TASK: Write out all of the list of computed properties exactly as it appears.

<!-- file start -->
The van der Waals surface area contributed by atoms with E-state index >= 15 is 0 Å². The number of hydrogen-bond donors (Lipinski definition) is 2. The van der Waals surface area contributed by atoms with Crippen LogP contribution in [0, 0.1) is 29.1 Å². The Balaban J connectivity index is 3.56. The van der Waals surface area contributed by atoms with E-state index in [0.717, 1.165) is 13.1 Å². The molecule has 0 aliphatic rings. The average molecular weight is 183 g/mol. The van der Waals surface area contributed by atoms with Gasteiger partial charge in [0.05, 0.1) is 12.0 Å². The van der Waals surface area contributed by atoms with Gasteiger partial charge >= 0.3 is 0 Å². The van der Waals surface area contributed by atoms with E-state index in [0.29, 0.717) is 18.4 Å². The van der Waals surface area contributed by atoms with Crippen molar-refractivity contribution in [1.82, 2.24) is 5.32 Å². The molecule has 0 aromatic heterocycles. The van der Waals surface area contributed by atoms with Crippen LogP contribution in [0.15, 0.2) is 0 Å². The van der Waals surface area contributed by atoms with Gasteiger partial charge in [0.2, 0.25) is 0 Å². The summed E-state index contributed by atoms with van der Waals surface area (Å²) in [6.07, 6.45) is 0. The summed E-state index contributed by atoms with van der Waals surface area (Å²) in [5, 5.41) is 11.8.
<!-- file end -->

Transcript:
The van der Waals surface area contributed by atoms with E-state index >= 15 is 0 Å². The number of hydrogen-bond donors (Lipinski definition) is 2. The van der Waals surface area contributed by atoms with Crippen LogP contribution in [0, 0.1) is 29.1 Å². The Balaban J connectivity index is 3.56. The van der Waals surface area contributed by atoms with E-state index in [0.717, 1.165) is 13.1 Å². The molecule has 0 aliphatic rings. The average molecular weight is 183 g/mol. The van der Waals surface area contributed by atoms with Gasteiger partial charge in [0.05, 0.1) is 12.0 Å². The van der Waals surface area contributed by atoms with Gasteiger partial charge >= 0.3 is 0 Å². The van der Waals surface area contributed by atoms with E-state index in [0.29, 0.717) is 18.4 Å². The van der Waals surface area contributed by atoms with Crippen molar-refractivity contribution in [1.82, 2.24) is 5.32 Å². The molecule has 0 aromatic heterocycles. The van der Waals surface area contributed by atoms with Crippen LogP contribution in [0.15, 0.2) is 0 Å². The van der Waals surface area contributed by atoms with Gasteiger partial charge in [0.2, 0.25) is 0 Å². The summed E-state index contributed by atoms with van der Waals surface area (Å²) in [6.07, 6.45) is 0. The summed E-state index contributed by atoms with van der Waals surface area (Å²) in [5, 5.41) is 11.8.